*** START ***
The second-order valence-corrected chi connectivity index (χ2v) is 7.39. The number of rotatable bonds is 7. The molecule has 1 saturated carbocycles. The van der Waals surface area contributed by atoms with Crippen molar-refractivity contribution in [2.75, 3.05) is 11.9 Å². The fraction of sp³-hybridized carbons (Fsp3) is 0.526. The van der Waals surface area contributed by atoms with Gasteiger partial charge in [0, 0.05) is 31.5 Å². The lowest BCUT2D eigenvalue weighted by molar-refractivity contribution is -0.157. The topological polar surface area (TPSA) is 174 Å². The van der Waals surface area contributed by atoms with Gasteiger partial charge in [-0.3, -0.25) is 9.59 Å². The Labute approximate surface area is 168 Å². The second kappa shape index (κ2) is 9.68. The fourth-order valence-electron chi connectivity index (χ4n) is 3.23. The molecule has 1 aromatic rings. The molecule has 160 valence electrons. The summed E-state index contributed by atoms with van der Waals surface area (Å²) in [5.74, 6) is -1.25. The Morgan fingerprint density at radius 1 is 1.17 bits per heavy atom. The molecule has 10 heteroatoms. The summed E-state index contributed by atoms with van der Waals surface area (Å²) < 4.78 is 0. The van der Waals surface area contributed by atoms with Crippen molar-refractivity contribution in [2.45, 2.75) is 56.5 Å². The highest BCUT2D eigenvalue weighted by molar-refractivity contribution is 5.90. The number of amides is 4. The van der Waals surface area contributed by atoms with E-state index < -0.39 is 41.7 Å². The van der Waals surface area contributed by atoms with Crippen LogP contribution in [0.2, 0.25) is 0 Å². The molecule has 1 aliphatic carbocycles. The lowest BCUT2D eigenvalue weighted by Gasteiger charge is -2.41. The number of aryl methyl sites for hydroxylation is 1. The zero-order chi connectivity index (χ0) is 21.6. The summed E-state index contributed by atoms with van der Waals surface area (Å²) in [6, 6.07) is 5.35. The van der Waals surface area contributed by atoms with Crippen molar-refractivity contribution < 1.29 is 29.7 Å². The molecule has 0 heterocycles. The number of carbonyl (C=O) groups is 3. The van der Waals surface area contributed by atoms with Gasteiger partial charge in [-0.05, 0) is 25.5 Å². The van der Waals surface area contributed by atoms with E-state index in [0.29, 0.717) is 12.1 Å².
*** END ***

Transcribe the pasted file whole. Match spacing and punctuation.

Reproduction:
The second-order valence-corrected chi connectivity index (χ2v) is 7.39. The number of rotatable bonds is 7. The molecule has 1 saturated carbocycles. The van der Waals surface area contributed by atoms with Crippen molar-refractivity contribution in [2.75, 3.05) is 11.9 Å². The fraction of sp³-hybridized carbons (Fsp3) is 0.526. The van der Waals surface area contributed by atoms with Gasteiger partial charge in [0, 0.05) is 31.5 Å². The lowest BCUT2D eigenvalue weighted by molar-refractivity contribution is -0.157. The topological polar surface area (TPSA) is 174 Å². The van der Waals surface area contributed by atoms with Gasteiger partial charge in [-0.3, -0.25) is 9.59 Å². The Labute approximate surface area is 168 Å². The second kappa shape index (κ2) is 9.68. The fourth-order valence-electron chi connectivity index (χ4n) is 3.23. The molecule has 1 aromatic rings. The molecule has 160 valence electrons. The summed E-state index contributed by atoms with van der Waals surface area (Å²) in [5.74, 6) is -1.25. The Morgan fingerprint density at radius 1 is 1.17 bits per heavy atom. The molecule has 10 heteroatoms. The summed E-state index contributed by atoms with van der Waals surface area (Å²) < 4.78 is 0. The van der Waals surface area contributed by atoms with Crippen molar-refractivity contribution in [2.45, 2.75) is 56.5 Å². The highest BCUT2D eigenvalue weighted by molar-refractivity contribution is 5.90. The number of amides is 4. The van der Waals surface area contributed by atoms with E-state index < -0.39 is 41.7 Å². The van der Waals surface area contributed by atoms with Crippen LogP contribution in [0.2, 0.25) is 0 Å². The molecule has 1 aliphatic carbocycles. The lowest BCUT2D eigenvalue weighted by Gasteiger charge is -2.41. The number of aryl methyl sites for hydroxylation is 1. The zero-order chi connectivity index (χ0) is 21.6. The summed E-state index contributed by atoms with van der Waals surface area (Å²) in [6, 6.07) is 5.35. The van der Waals surface area contributed by atoms with Crippen molar-refractivity contribution < 1.29 is 29.7 Å². The molecule has 0 heterocycles. The number of carbonyl (C=O) groups is 3. The van der Waals surface area contributed by atoms with Gasteiger partial charge in [-0.05, 0) is 25.5 Å². The van der Waals surface area contributed by atoms with E-state index in [0.29, 0.717) is 12.1 Å².